Silicon Valley’s quest to live forever could benefit the rest of us
Jeff Bezos pops champagne after emerging from the New Shepard capsule after his spaceflight on July 20, 2021.
All things must die, according to the poet Alfred Lord Tennyson, but that could be about to change.
A rising number of tech billionaires are determined to “cheat death” by using their vast wealth.
Amazon‘s Jeff Bezos, Alphabet‘s Larry Page, Oracle‘s Larry Ellison and Palantir’s Peter Thiel are just a few of the super-rich who have taken a keen interest in the fast-emerging field of longevity, according to interviews, books and media reports.
Although breakthroughs may not be possible, the super-rich hope that life sciences technologies, such as medicines and therapies, will allow humans to live beyond 100 years. They also believe they can extend their lives to 200, 300 or longer.
Are their efforts beneficial to humanity in general or just certain individuals? The tricky question is one that splits the opinions.
“Technologies that initially are only affordable to the rich typically become more widely available with time,” Stefan Schubert, a researcher at the London School of Economics and Political Science who specializes in “effective altruism,” told CNBC. This is true for everything, from medicine and air travel to smartphones.
CNBC’s Jaan Tallinn is a tech investor who stated that Silicon Valley’s desire to live forever would eventually be beneficial for humanity.
Tallinn explained that involuntary deaths are clearly morally wrong, making the search for long life a noble and morally honorable endeavor. “Early adopters tend to pay more for their therapies and are willing to take higher risks than the mass market. This is to be expected if they start on the riskier side.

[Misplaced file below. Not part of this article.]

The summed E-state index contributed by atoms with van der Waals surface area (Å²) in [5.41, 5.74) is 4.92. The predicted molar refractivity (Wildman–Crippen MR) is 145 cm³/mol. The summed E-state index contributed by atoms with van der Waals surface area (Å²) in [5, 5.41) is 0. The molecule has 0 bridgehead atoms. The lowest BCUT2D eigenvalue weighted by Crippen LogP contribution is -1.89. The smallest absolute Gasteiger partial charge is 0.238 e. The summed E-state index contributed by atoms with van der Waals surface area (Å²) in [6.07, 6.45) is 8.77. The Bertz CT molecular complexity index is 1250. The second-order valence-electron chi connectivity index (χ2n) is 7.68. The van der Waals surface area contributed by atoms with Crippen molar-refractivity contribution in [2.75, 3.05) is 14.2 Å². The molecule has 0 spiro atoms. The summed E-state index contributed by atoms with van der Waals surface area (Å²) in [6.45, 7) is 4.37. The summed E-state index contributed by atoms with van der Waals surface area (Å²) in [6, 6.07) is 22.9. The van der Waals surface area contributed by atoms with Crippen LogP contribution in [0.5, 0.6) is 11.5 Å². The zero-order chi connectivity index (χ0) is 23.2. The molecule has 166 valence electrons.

Tallinn said that while he believes it is counterproductive to demand that all users have access to a service, he acknowledged that it was in line with his instincts.
CNBC’s Sean O hEigeartaigh is the co-director of the Center for the Study of Existential Risk at Cambridge University. He said that there are many advancements in longevity science that could bring about broad benefits. Also, they might reduce the severity of age-related illnesses such as dementia or heart disease.
“Extending max lifespan significantly in the near-term seems unlikely to me; but identifying and arresting aging-related factors that increase preponderance and severity of age-related conditions is more plausible,” Ó hÉigeartaigh said.
Many are worried that Earth’s limited resources may be put under pressure if more people live longer and healthier lives.
However, by the time meaningful life extension advances are made, Ó hÉigeartaigh expects population numbers to be more stable in more parts of the world.
“I believe meaningful longevity extension is a century away. By then, I anticipate a change in society’s attitude towards euthanasia.” he stated, adding that euthanasia would be accepted and more widespread in the future.
Although some people believe billionaires should be free to do whatever they want, others disagree with the idea that tech billionaires should spend their money funding life extension research.